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Convention and Visitors Bureau Santa Monica

By Niki Cervantes
Staff Writer

November 8, 2016 -- Eight days after Santa Monica voters go to the polls, a bitter fight over future development in downtown that helped inspire the most controversial issue in the local election -- slow-growth Measure LV -- is back before City planners.

The City Planning Commission next Wednesday will delve into an analysis that finds that 3.22 million square feet of new floor space could be built downtown through 2030 without exceeding the City’s goal of creating no net increases in peak evening rush-hour trips.

A final decision on the Downtown Community Plan (DCP) was delayed in March after more than six years in the works ("Vote on Santa Monica Downtown Plan Delayed Yet Again," March 31, 2016).

City officials said the DCP was put on hold to try to reach consensus with slow-growth critics.

Critics said the City was stalling until after the election, which includes four seats on the City Council and LV, the initiative that asks city voters -- not the City Council -- to decide the fate of most projects taller than 32 feet, or every project currently being proposed for downtown.

City officials say the DCP properly embodies the 2010 overhaul of land-use guidelines, which call for more multi-family buildings to address a worsening housing shortage and create an urban landscape that's friendlier to people than cars.

Slow-growth groups like Residocracy (which authored Measure LV) say the DCP allows too much growth and will generate too much traffic, jeopardizing what is left of Santa Monica’s distinctly Southern California beach town charm.

A report for the Planning Commission’s meeting says that about 20 percent of downtown is considered to have the “potential” for change, including the projects now crowding the City’s current development pipeline.

A handful of the proposed projects are likely to be withdrawn, but most are awaiting a final decision on the DCP ("Nearly 3.8 Million Square Feet Await Approval in Santa Monica's Jammed Development Pipeline," November 3, 2016).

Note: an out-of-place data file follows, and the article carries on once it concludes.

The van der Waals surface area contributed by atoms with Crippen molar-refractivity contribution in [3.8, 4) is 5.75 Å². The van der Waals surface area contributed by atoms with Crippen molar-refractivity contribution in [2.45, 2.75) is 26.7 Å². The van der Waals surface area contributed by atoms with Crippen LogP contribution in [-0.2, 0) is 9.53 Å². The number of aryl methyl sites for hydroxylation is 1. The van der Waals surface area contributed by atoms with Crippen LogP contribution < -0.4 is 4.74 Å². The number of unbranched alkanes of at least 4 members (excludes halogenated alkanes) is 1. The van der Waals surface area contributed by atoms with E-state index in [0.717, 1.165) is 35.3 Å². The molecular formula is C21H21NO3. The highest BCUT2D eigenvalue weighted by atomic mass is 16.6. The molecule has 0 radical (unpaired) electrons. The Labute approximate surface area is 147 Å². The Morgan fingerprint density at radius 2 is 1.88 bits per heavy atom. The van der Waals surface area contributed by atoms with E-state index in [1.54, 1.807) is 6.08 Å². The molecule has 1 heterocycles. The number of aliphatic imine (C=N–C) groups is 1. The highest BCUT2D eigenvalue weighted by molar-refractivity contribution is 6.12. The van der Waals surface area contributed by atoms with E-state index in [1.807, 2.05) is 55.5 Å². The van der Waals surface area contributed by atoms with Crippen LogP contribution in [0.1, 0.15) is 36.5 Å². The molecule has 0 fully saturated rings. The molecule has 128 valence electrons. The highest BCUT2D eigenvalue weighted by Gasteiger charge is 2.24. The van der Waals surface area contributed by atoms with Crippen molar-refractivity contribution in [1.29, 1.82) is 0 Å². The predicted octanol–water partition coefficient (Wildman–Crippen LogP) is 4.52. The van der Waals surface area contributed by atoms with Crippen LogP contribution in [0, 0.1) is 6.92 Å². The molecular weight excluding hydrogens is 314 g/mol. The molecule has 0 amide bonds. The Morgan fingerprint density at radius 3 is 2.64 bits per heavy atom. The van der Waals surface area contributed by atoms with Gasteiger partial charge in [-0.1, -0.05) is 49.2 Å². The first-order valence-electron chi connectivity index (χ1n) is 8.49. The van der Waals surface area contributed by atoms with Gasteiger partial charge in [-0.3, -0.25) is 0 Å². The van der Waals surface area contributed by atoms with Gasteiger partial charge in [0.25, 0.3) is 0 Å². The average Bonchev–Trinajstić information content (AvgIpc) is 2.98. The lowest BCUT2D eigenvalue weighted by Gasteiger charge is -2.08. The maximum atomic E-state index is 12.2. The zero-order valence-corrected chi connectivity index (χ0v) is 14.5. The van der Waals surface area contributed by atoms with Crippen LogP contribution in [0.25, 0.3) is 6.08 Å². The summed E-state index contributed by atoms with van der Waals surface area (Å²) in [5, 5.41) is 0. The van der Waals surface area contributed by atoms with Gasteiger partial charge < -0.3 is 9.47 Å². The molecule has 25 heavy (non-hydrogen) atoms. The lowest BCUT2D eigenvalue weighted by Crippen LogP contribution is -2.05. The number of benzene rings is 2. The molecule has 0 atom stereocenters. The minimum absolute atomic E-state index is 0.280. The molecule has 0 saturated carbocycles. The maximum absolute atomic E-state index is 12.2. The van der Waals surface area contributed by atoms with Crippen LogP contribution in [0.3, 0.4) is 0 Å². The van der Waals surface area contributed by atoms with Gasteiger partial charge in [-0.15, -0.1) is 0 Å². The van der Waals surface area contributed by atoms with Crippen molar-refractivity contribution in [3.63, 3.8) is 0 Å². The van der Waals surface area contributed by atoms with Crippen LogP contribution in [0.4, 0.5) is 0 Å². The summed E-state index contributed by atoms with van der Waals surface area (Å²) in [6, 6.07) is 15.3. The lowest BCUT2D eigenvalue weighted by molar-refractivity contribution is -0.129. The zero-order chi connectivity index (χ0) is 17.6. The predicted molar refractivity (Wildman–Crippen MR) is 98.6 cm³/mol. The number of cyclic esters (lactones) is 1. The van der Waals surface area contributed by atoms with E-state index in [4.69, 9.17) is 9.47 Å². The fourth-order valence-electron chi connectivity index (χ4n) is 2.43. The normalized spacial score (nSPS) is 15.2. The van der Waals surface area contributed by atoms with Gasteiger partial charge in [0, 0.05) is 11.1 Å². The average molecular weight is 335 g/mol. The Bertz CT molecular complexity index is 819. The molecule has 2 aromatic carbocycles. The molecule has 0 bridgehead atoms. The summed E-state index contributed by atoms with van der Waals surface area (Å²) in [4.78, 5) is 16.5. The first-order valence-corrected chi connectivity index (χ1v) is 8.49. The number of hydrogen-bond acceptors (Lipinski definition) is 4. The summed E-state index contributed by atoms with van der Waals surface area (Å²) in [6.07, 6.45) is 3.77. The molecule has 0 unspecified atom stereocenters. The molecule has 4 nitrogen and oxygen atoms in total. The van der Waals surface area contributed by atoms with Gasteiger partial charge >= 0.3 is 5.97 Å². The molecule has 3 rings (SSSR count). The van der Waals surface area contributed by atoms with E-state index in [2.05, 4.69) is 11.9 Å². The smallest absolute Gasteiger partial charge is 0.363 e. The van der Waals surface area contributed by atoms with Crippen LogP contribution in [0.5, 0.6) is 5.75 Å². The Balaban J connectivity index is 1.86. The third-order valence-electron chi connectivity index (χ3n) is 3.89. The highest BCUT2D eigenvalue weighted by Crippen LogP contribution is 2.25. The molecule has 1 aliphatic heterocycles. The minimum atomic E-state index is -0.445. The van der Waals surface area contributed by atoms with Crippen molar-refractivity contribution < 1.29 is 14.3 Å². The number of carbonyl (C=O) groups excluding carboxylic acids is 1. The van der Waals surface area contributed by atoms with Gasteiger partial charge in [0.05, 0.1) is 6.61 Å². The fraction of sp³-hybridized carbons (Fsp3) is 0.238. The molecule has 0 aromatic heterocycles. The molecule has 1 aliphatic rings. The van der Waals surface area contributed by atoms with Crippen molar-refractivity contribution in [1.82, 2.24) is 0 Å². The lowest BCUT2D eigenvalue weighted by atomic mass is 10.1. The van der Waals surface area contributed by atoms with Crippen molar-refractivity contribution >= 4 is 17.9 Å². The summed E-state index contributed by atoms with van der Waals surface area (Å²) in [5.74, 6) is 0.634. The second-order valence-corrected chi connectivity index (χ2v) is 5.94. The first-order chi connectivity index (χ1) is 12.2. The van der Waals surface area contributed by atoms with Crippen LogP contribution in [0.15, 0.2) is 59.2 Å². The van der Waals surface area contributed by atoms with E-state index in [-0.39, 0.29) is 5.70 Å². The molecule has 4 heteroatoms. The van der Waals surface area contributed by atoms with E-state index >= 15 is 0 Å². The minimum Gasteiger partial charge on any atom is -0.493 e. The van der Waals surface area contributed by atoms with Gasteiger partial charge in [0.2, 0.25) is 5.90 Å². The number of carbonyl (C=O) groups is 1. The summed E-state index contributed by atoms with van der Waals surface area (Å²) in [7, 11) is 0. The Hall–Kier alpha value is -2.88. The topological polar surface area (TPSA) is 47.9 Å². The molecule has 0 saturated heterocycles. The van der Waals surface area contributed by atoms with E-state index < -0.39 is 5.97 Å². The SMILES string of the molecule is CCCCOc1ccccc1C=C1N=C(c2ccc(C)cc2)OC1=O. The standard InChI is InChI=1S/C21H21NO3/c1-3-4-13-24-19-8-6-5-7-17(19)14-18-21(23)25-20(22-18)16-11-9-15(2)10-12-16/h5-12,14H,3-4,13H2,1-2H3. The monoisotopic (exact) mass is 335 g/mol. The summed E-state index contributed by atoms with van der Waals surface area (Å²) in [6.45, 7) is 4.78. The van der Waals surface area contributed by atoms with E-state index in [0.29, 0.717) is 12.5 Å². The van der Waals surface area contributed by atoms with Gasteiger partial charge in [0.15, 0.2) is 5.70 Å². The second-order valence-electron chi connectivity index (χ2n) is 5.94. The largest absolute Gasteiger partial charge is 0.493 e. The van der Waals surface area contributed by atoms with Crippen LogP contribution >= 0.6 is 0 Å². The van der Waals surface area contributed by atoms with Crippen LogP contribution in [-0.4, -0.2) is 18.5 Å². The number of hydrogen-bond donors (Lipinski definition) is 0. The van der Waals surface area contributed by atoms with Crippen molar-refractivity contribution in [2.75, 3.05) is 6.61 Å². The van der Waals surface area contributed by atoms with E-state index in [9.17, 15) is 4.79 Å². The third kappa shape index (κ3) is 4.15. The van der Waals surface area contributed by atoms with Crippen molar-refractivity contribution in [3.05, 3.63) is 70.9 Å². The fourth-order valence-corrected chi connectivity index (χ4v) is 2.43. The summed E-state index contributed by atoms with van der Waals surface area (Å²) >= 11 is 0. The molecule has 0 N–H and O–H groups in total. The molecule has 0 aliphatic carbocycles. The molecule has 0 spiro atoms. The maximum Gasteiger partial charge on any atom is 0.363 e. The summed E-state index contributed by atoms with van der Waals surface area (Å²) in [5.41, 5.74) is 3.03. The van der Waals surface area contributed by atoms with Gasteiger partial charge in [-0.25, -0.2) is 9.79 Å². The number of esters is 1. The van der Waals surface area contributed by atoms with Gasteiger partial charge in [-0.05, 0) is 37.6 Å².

Of the 39 proposed projects in the City’s development pipeline, 18 are in downtown, totaling nearly two million square feet in new building, according to the tracking list compiled by the City Planning and Community Development Department.

The hree most prominent projects are a trio of high-rise hotels near the oceanfront downtown, one of which would become Santa Monica’s tallest building at 320 feet if the proposal is approved.

Also in the planning pipeline is a proposed 12-story “mixed-use” plaza downtown that encompasses approximately 2.3 acres owned by the City.

Most of the other projects downtown are “mixed use” apartment buildings, or complexes with commercial space on the ground floor and apartments above.

For two decades, the City has been encouraging the construction of multi-family housing in the City’s Central Business District, arguing that despite increasing density, constructing housing close to services and transportation hubs makes environmental sense.

A 2012 study by RCLCO Real Estate Advisors found downtown Santa Monica had the potential to add as many as 2,500 new residential units, 200,000 square feet more of regional retail space, 58,000 square feet of local retail/office space and 1,500 hotel rooms.

A final vote by the City Council on the DCP, which is now in draft form, is not expected until the spring.

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